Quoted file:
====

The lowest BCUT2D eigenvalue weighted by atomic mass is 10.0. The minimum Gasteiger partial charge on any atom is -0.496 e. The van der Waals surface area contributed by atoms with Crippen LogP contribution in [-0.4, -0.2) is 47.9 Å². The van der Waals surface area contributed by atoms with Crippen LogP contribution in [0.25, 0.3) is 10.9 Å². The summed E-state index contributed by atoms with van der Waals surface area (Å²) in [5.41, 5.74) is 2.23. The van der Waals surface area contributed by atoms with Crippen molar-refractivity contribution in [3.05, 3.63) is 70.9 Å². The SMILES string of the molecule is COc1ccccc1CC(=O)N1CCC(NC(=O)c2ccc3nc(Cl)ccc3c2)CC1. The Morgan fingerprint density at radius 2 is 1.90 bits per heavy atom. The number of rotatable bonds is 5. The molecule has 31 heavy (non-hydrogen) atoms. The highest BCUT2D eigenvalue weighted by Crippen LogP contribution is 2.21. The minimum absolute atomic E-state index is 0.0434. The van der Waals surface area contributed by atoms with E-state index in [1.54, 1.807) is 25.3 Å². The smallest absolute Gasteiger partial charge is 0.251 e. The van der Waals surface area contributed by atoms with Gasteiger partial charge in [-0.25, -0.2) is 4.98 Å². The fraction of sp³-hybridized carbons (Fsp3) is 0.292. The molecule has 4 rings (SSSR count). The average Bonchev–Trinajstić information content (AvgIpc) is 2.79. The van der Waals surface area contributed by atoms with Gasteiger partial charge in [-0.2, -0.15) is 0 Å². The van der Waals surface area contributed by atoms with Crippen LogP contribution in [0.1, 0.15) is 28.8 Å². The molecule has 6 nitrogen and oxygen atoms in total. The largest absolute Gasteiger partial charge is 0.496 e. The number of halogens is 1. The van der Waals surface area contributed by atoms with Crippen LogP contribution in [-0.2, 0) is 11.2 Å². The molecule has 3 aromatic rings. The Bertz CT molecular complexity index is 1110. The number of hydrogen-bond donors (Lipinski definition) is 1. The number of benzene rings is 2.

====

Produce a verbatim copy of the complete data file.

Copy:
The lowest BCUT2D eigenvalue weighted by atomic mass is 10.0. The minimum Gasteiger partial charge on any atom is -0.496 e. The van der Waals surface area contributed by atoms with Crippen LogP contribution in [-0.4, -0.2) is 47.9 Å². The van der Waals surface area contributed by atoms with Crippen LogP contribution in [0.25, 0.3) is 10.9 Å². The summed E-state index contributed by atoms with van der Waals surface area (Å²) in [5.41, 5.74) is 2.23. The van der Waals surface area contributed by atoms with Crippen molar-refractivity contribution in [3.05, 3.63) is 70.9 Å². The SMILES string of the molecule is COc1ccccc1CC(=O)N1CCC(NC(=O)c2ccc3nc(Cl)ccc3c2)CC1. The Morgan fingerprint density at radius 2 is 1.90 bits per heavy atom. The number of rotatable bonds is 5. The molecule has 31 heavy (non-hydrogen) atoms. The highest BCUT2D eigenvalue weighted by Crippen LogP contribution is 2.21. The minimum absolute atomic E-state index is 0.0434. The van der Waals surface area contributed by atoms with E-state index in [1.54, 1.807) is 25.3 Å². The smallest absolute Gasteiger partial charge is 0.251 e. The van der Waals surface area contributed by atoms with Gasteiger partial charge in [-0.25, -0.2) is 4.98 Å². The fraction of sp³-hybridized carbons (Fsp3) is 0.292. The molecule has 4 rings (SSSR count). The average Bonchev–Trinajstić information content (AvgIpc) is 2.79. The van der Waals surface area contributed by atoms with Gasteiger partial charge in [-0.2, -0.15) is 0 Å². The van der Waals surface area contributed by atoms with Crippen LogP contribution in [0.1, 0.15) is 28.8 Å². The molecule has 6 nitrogen and oxygen atoms in total. The largest absolute Gasteiger partial charge is 0.496 e. The number of halogens is 1. The van der Waals surface area contributed by atoms with Crippen LogP contribution in [-0.2, 0) is 11.2 Å². The molecule has 3 aromatic rings. The Bertz CT molecular complexity index is 1110. The number of hydrogen-bond donors (Lipinski definition) is 1. The number of benzene rings is 2.